The Animal Issue Is a Collaborative Free-Fur-All | The Animal Issue | Seven Days | Vermont's Independent Voice

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The Animal Issue Is a Collaborative Free-Fur-All


  • Courtesy of Michelle Henry | Rev. Diane Sullivan

We say this every year, but Seven Days staffers look forward to putting together the annual Animal Issue arguably more than any other single edition.

The primary reason is the animals themselves. Everyone loves their critters, be they big or small, fuzzy or scaly. But another reason might be that the Animal Issue is an example of each of Seven Days' individual pieces moving in unison, like starlings in murmuration.

Sure, we always work collaboratively to produce the best dang paper we can. But in the week-to-week grind, it's natural for different departments to compartmentalize. Not so with this edition. From editorial to sales to marketing to production, the Animal Issue is an all-paws-on-deck affair.

For example, if it wasn't already the first thing you turned to after picking up the paper, flip to the Best of the Beasts pet photo contest. Marketing and events director Corey Grenier devised the contest with some input from me. Our designers spent hours combing through photo submissions to choose winners, then made it all look great on the page. Thanks to a long-standing business relationship, Burlington Emergency & Veterinary Specialists sponsored the contest.

Seven Days readers played their part by supplying all the cute photos. And, eventually, this issue — delivered to you by our ace circulation team — will line many of those same readers' litter boxes and birdcages. Cue Elton John's "Circle of Life."

There's more to the Animal Issue than adorable pet pics, though, and other sections also demonstrate the beat-spanning approach.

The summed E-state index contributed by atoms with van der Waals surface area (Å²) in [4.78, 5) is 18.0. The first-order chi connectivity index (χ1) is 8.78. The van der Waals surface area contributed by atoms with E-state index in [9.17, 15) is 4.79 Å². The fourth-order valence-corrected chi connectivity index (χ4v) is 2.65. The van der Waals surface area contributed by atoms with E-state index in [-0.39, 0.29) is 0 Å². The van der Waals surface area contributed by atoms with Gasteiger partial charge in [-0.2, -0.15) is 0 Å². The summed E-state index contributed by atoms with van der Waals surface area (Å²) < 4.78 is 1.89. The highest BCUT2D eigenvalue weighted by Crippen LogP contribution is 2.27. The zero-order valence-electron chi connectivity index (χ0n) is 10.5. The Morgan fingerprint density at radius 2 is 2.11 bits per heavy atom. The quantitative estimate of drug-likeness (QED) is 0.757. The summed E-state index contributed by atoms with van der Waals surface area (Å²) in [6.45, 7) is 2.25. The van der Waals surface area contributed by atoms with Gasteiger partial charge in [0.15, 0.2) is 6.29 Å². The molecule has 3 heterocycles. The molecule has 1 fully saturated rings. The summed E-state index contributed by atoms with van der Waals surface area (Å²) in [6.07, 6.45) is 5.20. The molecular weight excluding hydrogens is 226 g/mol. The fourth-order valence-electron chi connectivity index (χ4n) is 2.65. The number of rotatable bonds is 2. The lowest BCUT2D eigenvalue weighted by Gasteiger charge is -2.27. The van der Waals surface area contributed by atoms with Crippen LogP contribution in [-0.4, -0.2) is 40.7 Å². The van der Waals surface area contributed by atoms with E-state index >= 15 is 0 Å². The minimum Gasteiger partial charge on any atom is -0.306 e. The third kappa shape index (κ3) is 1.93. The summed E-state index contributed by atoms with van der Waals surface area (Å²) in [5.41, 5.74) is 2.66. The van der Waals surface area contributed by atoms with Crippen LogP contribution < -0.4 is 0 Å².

In news, Anne Wallace Allen writes that Vermont's growing tick population is not just harming humans, it's having a negative impact on the health of moose.

In food, Melissa Pasanen gets to know the folks behind Andy's Dandys Baked Dog Treats, a family-owned company that provides job training for people with disabilities. Meanwhile, at the Vermont Mealworm Farm in Braintree, owner Bob Simpson is growing what Jordan Barry terms the "squiggly insects," primarily as feed for animals but also for some brave humans.

Vermont animal shelters braced for a rise in animal surrenders following last year's spike in "pandemic pet" adoptions. Fortunately, those returns haven't materialized at the level predicted. But surrenders still happen, for many reasons. As Ken Picard writes in a moving first-person account, surrendering a dog in Vermont can be an emotionally devastating, stigmatizing and surprisingly difficult process.

For those fortunate owners and pooches who are a good match, doggy day camps offer "training and off-leash adventures," freelancer Gail Rosenberg writes.

In Wheelock, Sally Pollak met teenage horse trainer Wisteria Franklin, who was headed to Oklahoma City to compete with her latest yearling, Swiss Mister, in the Extreme Mustang Makeover.

Finally, we say goodbye to kitten rescuer Kira Jaye Serisky. The Shelburne teenager died in February from complications of Ehlers-Danlos syndrome, a rare and debilitating genetic condition. But she lived a full, rich life — and saved an awful lot of kittens — in her 17 years.

The original print version of this article was headlined "Creature Comforts"